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Tuesday, June 21, 2016

This World Is Not Big Enough For Both Exceptionalism And Justice, Amongst Other Things

In chapter 2 of his book, Fear's Empire: War, Terrorism, And Democracy (click here for book reference), the book's author, Benjamin Barber, makes two important points about American Exceptionalism. His first point is that America is not the only nation to claim to be exceptional. The French have done, the Germans have done it, and even the Swiss have done it, as well as much of the rest of the world. This makes claiming to be special normal.

His second point is that the belief of America's people in their own exceptionalism has kept us in a state of innocence of sorts regarding America's ventures both on this continent and in the rest of the world. By innocence, what is meant is that many of us Americans are either oblivious to or in denial of what America has really done to others both here and abroad. This innocence not only enables many us to justify America's use of force even when self-defense was not involved; it makes proving to us that our nation has been wrong near impossible when we believe that our nation has been following its original principles. That is because with America being so special,  it normally has higher reasons than what other nations have for using force. It also allows other of us Americans to believe that America should practice some sort of isolationalism lest it becomes corrupted by the rest of the world.

The point here is that believing in the exceptionalism of our nation from its beginnings with the founding fathers allows us to assume our innocence rather than having to prove it.

What all of this shows is a link between the belief in the exceptionalism of one's own nation and the acceptance of the use of the rule of force. That is because those who believe in the exceptionalism of their own nation assume that how it treats others is just regardless of the evidence. In fact, to bring up evidence of wrongdoing to people who believe in the exceptionalism of their own nation is to sometimes court abuse if not martyrdom.

This lack of awareness of the sins and immoral acts practiced by one's own nation or, in short, its reliance on the rule of force rather than the rule of law is a normal condition for those who believe in exceptionalism. The rule of law is what the exceptional nation tries to force those inferior nations into following even when the rule of force is needed to do so.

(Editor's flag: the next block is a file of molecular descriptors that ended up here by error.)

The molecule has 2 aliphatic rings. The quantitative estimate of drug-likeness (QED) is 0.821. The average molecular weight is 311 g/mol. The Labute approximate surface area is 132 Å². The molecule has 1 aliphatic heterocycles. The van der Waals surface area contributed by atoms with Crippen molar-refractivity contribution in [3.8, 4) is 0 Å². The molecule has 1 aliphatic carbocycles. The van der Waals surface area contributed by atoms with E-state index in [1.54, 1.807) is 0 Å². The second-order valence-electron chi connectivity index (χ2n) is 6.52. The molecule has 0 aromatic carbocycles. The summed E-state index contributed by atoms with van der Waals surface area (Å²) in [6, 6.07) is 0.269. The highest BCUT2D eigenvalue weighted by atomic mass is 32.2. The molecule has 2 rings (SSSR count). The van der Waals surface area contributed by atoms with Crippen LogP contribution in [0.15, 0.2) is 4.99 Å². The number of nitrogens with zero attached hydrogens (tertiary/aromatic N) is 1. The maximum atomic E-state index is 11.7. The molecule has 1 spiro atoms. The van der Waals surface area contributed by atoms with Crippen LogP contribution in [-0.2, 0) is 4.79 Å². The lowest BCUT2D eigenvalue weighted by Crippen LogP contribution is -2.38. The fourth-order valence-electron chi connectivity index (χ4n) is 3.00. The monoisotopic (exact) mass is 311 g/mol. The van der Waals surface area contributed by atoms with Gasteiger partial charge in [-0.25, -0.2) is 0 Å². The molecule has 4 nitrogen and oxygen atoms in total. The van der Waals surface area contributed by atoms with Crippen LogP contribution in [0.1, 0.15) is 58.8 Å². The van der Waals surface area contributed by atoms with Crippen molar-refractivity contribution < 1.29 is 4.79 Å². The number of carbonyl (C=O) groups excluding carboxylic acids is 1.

Of course, to rely on the rule of force in a time when the proliferation of WMDs is inevitable is to do more than flirt with being bad, it also tests the ability of all nations to survive. That is because the continued use of the rule of force will invariably cause conflicts between nations or entities that have access to WMDs. And once there is the use of WMDs, there is no guaranteed way of stopping their use.

The problem is here is that belief in the exceptionalism of one's own nation does not just provide a hunting license on the rest of mankind, it is a siren call. Heeding its call brings makes people happy with themselves. 

However, we must face at least two sets of realities here. Because believing in the exceptionalism of one's own nation is natural, it is realistic to expect from the people of many nations. It not only gives people a license to mistreat others with impunity even from one's conscience, it gives people a reason to feel secure and makes them feel good. But such a belief  also not only allows for people to run roughshod over justice, it threatens everyone's future.

We especially see this belief in one's exceptionalism in those purists who call on their fellow countrymen to return to what made their naition so great. This shows another cost of believing in one's own exceptionalism: it shows a puritanical leaning that gives people to be intolerant of those not towing the original line.

We are soon entering a season when celebrating the specialness of America is not just in season, it is expected from all of its citizens. Yes, it is realistic to expect people to believe in their exceptionalism, but, again, there is another set of realities that come with believing in one's exceptionalism. It isn't that there is nothing to celebrate about America; it is whether we will balance that desire to celebrate our nation and ourselves with the knowledge of  the negative realities that comes with too much celebration, a.k.a., the belief in our exceptionalism, brings to ourselves, our neighbors, and the world.




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